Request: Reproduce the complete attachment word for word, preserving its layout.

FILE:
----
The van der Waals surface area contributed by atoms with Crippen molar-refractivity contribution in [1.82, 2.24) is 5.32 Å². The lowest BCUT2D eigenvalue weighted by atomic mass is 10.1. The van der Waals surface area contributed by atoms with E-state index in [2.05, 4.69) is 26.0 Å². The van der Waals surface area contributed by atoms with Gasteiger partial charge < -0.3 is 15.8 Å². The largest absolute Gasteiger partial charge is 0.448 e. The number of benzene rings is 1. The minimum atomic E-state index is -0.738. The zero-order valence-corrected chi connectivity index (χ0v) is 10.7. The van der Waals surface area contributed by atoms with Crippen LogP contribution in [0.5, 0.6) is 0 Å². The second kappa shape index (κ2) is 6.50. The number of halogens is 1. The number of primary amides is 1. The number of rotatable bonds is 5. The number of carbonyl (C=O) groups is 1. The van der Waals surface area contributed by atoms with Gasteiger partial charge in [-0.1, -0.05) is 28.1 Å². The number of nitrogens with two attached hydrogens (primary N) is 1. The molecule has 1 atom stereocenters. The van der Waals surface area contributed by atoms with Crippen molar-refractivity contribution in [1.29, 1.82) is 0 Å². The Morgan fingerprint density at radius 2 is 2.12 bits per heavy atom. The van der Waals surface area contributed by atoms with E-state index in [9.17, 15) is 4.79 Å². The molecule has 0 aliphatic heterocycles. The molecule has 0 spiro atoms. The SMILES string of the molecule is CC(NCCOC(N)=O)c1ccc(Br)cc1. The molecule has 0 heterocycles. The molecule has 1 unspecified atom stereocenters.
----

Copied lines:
The van der Waals surface area contributed by atoms with Crippen molar-refractivity contribution in [1.82, 2.24) is 5.32 Å². The lowest BCUT2D eigenvalue weighted by atomic mass is 10.1. The van der Waals surface area contributed by atoms with E-state index in [2.05, 4.69) is 26.0 Å². The van der Waals surface area contributed by atoms with Gasteiger partial charge < -0.3 is 15.8 Å². The largest absolute Gasteiger partial charge is 0.448 e. The number of benzene rings is 1. The minimum atomic E-state index is -0.738. The zero-order valence-corrected chi connectivity index (χ0v) is 10.7. The van der Waals surface area contributed by atoms with Crippen LogP contribution in [0.5, 0.6) is 0 Å². The second kappa shape index (κ2) is 6.50. The number of halogens is 1. The number of primary amides is 1. The number of rotatable bonds is 5. The number of carbonyl (C=O) groups is 1. The van der Waals surface area contributed by atoms with Gasteiger partial charge in [-0.1, -0.05) is 28.1 Å². The number of nitrogens with two attached hydrogens (primary N) is 1. The molecule has 1 atom stereocenters. The van der Waals surface area contributed by atoms with Crippen molar-refractivity contribution in [1.29, 1.82) is 0 Å². The Morgan fingerprint density at radius 2 is 2.12 bits per heavy atom. The van der Waals surface area contributed by atoms with E-state index in [9.17, 15) is 4.79 Å². The molecule has 0 aliphatic heterocycles. The molecule has 0 spiro atoms. The SMILES string of the molecule is CC(NCCOC(N)=O)c1ccc(Br)cc1. The molecule has 0 heterocycles. The molecule has 1 unspecified atom stereocenters.